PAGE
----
AOSSM joins the discussion

The American Orthopaedic Society for Sports Medicine (AOSSM) would like to add to the AAOS discussion on “The Ethics of Being a Team Physician” and related articles covered in the summer 2005 issue of Orthopaedic Medical Legal Advisor. The practice of medicine includes many ethical dilemmas, and team service in orthopaedic sports medicine is no exception. We would like to mention several resources that would add to orthopaedic surgeons’ effectiveness as team physicians.

First, we believe it would be useful for Academy members to have a clearer delineation of the team physician’s role and responsibility. A useful, widely accepted definition of a team physician was developed and adopted by leading medical organizations, including the AOSSM, American College of Sports Medicine, the American Medical Society for Sports Medicine, the American Osteopathic Academy of Sports Medicine, the American Academy of Family Physicians and the AAOS. A free copy of that consensus statement is available on the AOSSM Web site.

Second, while the document outlines some of the potential conflicts of the team physician, there are many other factors that may affect an athlete’s health. These issues are illustrated in a forthcoming DVD “Playing Hurt,” produced by Fred Friendly Seminars at AOSSM’s 2004 Annual Meeting and soon to be released for public television. The program is a Socratic dialogue among athletes, agents, coaches, attorneys, athletic trainers and team physicians that explores the different factors that influence decisions about an athlete’s care. A copy of that program will be available to the general public beginning in August from Films for the Humanities and Sciences.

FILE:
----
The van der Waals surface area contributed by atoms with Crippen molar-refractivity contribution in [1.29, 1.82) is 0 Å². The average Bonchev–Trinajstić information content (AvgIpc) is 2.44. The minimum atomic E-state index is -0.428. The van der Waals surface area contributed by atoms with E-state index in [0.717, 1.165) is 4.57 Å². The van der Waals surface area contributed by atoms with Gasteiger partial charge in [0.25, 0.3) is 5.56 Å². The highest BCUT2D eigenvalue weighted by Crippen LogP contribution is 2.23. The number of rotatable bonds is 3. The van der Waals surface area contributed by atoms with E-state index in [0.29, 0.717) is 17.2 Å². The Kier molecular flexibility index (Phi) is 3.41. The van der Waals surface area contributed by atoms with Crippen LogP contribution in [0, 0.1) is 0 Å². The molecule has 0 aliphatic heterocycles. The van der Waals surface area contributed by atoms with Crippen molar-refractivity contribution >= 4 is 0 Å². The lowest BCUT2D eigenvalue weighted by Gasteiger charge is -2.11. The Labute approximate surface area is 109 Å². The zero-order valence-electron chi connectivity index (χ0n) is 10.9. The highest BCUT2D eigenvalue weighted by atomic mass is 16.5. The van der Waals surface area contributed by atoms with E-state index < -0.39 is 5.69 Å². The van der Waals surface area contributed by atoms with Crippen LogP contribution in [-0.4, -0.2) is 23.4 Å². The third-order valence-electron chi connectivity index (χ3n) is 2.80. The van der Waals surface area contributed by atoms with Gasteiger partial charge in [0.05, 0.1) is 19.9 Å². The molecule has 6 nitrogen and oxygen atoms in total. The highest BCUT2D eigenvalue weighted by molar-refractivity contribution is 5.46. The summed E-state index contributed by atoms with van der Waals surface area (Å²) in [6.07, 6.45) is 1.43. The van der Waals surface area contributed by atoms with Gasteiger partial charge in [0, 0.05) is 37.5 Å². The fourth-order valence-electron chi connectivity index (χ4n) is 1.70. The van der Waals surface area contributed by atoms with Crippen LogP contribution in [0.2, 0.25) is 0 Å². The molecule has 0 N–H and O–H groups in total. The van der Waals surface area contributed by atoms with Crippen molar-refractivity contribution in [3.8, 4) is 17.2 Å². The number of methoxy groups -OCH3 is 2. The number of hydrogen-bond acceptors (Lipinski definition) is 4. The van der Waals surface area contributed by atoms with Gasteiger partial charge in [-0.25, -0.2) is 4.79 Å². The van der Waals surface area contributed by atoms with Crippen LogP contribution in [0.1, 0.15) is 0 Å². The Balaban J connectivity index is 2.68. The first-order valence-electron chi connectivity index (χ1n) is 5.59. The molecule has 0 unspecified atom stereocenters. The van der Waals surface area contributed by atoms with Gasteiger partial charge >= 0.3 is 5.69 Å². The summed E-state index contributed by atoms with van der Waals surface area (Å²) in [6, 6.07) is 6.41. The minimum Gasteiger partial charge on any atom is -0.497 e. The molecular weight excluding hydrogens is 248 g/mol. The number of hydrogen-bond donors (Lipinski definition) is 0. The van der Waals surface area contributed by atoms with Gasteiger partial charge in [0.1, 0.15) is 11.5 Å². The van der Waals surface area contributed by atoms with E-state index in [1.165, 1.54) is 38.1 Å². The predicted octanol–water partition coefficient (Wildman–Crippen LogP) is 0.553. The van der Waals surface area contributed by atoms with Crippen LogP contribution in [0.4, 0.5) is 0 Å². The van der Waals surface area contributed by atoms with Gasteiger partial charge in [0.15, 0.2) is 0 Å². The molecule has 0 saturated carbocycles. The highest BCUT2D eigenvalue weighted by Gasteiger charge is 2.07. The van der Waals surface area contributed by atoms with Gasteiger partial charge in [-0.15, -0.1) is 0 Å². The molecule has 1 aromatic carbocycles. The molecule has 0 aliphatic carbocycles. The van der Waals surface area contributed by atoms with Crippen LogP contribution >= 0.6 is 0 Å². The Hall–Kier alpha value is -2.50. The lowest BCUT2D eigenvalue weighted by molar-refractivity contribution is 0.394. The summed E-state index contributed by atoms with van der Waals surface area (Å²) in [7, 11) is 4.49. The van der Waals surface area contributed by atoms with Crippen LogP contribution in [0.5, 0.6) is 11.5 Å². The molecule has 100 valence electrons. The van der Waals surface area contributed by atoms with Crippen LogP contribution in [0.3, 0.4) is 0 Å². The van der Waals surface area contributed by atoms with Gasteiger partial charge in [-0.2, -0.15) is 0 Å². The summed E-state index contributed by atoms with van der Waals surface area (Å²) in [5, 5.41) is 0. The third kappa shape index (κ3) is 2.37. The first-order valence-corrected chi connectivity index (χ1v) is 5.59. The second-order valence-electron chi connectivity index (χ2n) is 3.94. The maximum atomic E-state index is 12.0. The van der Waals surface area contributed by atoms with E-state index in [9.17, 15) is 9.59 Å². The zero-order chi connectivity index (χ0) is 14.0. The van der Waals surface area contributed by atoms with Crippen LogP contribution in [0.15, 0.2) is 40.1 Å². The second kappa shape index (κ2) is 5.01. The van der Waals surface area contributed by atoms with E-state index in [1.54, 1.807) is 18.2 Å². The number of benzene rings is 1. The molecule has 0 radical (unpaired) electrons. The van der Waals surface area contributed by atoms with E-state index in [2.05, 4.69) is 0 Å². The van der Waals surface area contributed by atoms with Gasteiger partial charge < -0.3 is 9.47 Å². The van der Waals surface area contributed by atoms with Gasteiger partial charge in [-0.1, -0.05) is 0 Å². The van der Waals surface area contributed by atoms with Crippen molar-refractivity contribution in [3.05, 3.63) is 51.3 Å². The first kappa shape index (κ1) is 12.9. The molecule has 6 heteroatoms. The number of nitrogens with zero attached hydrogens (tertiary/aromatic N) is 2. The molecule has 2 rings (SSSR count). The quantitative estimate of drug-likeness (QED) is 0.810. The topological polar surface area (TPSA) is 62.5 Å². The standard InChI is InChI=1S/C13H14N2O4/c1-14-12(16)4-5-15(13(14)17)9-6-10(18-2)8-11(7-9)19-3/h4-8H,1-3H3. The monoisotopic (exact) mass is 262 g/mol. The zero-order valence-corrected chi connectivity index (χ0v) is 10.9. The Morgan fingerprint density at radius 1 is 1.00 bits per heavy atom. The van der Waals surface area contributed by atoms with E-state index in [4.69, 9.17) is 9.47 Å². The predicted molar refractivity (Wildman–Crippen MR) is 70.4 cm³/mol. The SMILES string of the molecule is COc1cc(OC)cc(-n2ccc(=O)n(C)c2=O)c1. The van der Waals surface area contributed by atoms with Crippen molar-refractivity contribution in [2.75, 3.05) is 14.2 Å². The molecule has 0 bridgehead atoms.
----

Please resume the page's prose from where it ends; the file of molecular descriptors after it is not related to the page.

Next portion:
Finally, rather than discourage orthopaedic surgeons from serving as team physicians because of the potential challenges, we would encourage Academy members to make full use of many of the resources available so that they can effectively and ethically serve as team physicians. Following are a few resources that are available to Academy members from the AOSSM Web site:

    1. Principles for Selecting Team Medical Coverage, AOSSM 2005

    2. Team Physicians and Return to Play, Consensus Statement, July 2002

    3. Sideline Preparedness for the Team Physician, Consensus Statement, May 2001

    4. Conditioning of Athletes, Consensus Statement, Jan. 2000

    5. Female Athlete Issues for the Team Physician, Oct. 2003

A new consensus statement on the management of concussion will be available later this year.

Being a team physician is a serious responsibility but one that orthopaedic surgeons can be especially well-positioned to fulfill. We encourage Academy members to make good use of the available resources so they can manage their risk while serving the athletic community.

William A. Grana, MD

President, AOSSM